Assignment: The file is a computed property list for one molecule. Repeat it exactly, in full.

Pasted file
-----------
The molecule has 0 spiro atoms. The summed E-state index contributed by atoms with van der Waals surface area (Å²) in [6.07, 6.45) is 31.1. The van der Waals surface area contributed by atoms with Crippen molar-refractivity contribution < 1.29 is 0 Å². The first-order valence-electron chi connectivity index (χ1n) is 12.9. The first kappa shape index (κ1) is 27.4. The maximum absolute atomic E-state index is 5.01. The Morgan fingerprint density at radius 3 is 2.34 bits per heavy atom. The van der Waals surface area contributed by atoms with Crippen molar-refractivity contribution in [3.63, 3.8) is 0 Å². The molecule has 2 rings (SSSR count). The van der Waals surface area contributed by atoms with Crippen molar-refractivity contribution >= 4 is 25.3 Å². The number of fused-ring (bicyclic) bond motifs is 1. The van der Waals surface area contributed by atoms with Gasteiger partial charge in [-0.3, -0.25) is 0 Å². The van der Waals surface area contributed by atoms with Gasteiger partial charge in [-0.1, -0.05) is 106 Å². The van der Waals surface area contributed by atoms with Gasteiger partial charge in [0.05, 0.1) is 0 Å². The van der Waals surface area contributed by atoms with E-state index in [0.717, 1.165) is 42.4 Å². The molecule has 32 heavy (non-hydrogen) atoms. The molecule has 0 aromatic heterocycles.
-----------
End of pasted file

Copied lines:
The molecule has 0 spiro atoms. The summed E-state index contributed by atoms with van der Waals surface area (Å²) in [6.07, 6.45) is 31.1. The van der Waals surface area contributed by atoms with Crippen molar-refractivity contribution < 1.29 is 0 Å². The first-order valence-electron chi connectivity index (χ1n) is 12.9. The first kappa shape index (κ1) is 27.4. The maximum absolute atomic E-state index is 5.01. The Morgan fingerprint density at radius 3 is 2.34 bits per heavy atom. The van der Waals surface area contributed by atoms with Crippen molar-refractivity contribution in [3.63, 3.8) is 0 Å². The molecule has 2 rings (SSSR count). The van der Waals surface area contributed by atoms with Crippen molar-refractivity contribution >= 4 is 25.3 Å². The number of fused-ring (bicyclic) bond motifs is 1. The van der Waals surface area contributed by atoms with Gasteiger partial charge in [-0.3, -0.25) is 0 Å². The van der Waals surface area contributed by atoms with Gasteiger partial charge in [-0.1, -0.05) is 106 Å². The van der Waals surface area contributed by atoms with Gasteiger partial charge in [0.05, 0.1) is 0 Å². The van der Waals surface area contributed by atoms with E-state index in [0.717, 1.165) is 42.4 Å². The molecule has 32 heavy (non-hydrogen) atoms. The molecule has 0 aromatic heterocycles.